To B or not to B – Becoming a B Corp

By Chantelle Adadevoh, above, Corporate Solicitor, Devonshires

Today businesses know that it’s no longer a choice between making money or “doing good”. Indeed, to satisfy investors, clients or the end customer many companies now need to demonstrate more than just financial profitability; they need to show a commitment to environmental and social concerns. One of the best ways a company can demonstrate that it has a real commitment to this is by achieving B Corporation status.

B Corporations, or “B Corps” as they are commonly known, are still relatively new, with the first companies achieving certification in 2007. There is often a lack of understanding around what B Corps are; B Lab, the non-profit network responsible for certifying B Corps, defines B Corps as: “businesses that meet the highest standards of verified social and environmental performance, public transparency, and legal accountability to balance profit and purpose.”

Many small and medium enterprises often assume that B Corp status is for the big players or that it will be too onerous and time consuming to achieve. However, while there are stringent standards that need to be met, the procedure is relatively straightforward. Below is a step-by-step guide breaking down the process.

Step 1 – Complete and submit the B Impact Assessment (BIA)

The BIA is used to measure and verify your company’s social and environmental performance. The BIA consists of around 200 questions which are tailored to your organisation’s size, sector and location to measure its impact on its employees, suppliers, the wider community and the environment. You will need to score at least 80 points to achieve B Corp status.

Step 2 – Improve BIA Score

Most organisations do not achieve 80 points on their first attempt so usually companies will need to take additional measures to improve their score. B Lab offers resources to help companies improve their score.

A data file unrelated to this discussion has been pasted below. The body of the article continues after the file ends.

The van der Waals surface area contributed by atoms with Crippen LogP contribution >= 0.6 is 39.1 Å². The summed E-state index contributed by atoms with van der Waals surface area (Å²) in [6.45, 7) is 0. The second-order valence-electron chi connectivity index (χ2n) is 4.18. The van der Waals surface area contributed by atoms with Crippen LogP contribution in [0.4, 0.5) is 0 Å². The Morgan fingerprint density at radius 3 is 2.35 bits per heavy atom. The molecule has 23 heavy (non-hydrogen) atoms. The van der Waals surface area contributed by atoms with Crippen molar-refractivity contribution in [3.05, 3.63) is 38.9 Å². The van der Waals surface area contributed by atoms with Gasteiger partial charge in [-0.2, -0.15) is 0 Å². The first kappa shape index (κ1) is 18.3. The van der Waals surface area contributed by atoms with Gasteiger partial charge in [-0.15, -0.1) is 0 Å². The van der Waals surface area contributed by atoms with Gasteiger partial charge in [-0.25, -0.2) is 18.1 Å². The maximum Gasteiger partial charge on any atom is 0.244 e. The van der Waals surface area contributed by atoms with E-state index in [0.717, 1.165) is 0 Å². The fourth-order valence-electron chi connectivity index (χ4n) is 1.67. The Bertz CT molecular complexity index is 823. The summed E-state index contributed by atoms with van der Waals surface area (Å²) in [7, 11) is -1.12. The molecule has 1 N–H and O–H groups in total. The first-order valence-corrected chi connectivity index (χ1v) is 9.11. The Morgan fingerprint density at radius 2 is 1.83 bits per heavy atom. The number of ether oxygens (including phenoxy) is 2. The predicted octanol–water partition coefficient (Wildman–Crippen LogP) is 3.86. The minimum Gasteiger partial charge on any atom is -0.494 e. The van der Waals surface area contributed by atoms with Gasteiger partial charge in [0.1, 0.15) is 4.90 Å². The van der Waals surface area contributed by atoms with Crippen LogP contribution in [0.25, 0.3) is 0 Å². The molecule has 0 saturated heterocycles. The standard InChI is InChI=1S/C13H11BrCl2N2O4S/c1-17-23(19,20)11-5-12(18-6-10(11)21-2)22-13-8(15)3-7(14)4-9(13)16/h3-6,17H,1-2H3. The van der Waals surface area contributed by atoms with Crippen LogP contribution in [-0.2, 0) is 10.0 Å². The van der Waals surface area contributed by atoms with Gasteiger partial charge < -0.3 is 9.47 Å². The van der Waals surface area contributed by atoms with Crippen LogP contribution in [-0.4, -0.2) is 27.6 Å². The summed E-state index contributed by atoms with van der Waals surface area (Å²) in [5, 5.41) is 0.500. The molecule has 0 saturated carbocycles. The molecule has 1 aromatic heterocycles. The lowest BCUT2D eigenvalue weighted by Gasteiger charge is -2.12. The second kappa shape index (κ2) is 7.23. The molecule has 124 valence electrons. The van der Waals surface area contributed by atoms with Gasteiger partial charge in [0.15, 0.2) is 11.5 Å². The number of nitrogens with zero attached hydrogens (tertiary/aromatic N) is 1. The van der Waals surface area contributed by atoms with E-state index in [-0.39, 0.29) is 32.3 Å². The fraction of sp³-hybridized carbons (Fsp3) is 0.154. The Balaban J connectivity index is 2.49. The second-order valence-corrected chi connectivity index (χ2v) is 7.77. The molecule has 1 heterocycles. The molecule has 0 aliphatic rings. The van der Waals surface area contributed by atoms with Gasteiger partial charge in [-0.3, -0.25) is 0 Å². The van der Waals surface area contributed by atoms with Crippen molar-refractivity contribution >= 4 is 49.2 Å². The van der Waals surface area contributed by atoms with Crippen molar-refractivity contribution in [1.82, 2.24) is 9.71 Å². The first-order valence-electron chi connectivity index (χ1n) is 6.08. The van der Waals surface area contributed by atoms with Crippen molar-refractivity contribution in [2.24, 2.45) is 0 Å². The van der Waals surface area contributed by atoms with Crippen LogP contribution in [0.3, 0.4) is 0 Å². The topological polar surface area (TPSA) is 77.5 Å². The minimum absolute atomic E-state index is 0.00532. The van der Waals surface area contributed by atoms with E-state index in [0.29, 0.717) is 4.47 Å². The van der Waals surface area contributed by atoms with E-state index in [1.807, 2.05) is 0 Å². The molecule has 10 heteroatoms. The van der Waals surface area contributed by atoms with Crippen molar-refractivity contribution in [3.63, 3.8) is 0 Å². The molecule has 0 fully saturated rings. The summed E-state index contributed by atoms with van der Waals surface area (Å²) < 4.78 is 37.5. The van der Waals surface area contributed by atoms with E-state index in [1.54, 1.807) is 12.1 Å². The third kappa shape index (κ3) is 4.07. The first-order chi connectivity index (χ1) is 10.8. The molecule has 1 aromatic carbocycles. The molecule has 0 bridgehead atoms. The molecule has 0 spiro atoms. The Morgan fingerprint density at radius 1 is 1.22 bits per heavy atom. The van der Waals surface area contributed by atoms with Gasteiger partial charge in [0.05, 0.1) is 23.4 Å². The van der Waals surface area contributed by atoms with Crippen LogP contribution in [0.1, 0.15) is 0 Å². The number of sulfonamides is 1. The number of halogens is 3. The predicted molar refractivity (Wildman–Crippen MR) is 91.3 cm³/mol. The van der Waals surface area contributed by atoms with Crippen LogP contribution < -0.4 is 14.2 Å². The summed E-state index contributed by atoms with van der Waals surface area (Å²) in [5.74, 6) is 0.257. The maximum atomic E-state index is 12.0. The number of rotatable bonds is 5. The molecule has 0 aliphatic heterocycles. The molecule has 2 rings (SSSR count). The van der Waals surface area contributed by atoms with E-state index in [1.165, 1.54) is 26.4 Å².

Step 3 – Meet the Legal Requirement

Businesses often make decisions exclusively through a profit maximisation lens. However, a fundamental requirement for B Corps is to be legally accountable to all of their stakeholders including employees, communities, customers, suppliers and the environment – not just the shareholders. This means that directors have a duty to act in good faith to promote the success of the company as a whole and not prioritise any particular stakeholder interest or group of stakeholder interests over any other.

B Corps are required to integrate this stakeholder governance into their Articles of Association and there is specific wording that must be used to ensure B Corps protect their mission and confirm that the company will continue to practice stakeholder governance after capital raises and leadership changes. There is also a specific process that must be followed for a company to adopt new Articles of Association by obtaining both board and shareholder approval.

It is important to ensure that your company adopts the correct wording in its Articles of Association as the precise wording varies depending on the type of entity. If your company is part of a group then you will also need to consider which entities in that group must comply with the requirements. The timeframe for meeting these requirements also varies depending on the company’s size.

Step 4 – Submit, review and verification

Once your organisation has scored at least 80 points on the BIA and you have completed the Disclosure Questionnaire (designed for you to confidentially disclose any sensitive practices, fines and sanctions relating to the organisation with no impact on your BIA score), you are ready to submit your assessment. B Lab will undertake initial background checks into your company’s eligibility and a standards analyst will request any additional supporting evidence they require. It is worth noting that during this verification process, your BIA score may be subject to change.

Step 5 – Certification and next steps

Once your organisation has been certified, you will be asked to sign the Agreement for Certification and pay the annual fee. As a B Corp, you will have to recertify by scoring at least 80 points on the BIA every three years and must publish an annual Impact Report sharing your organisation’s progress.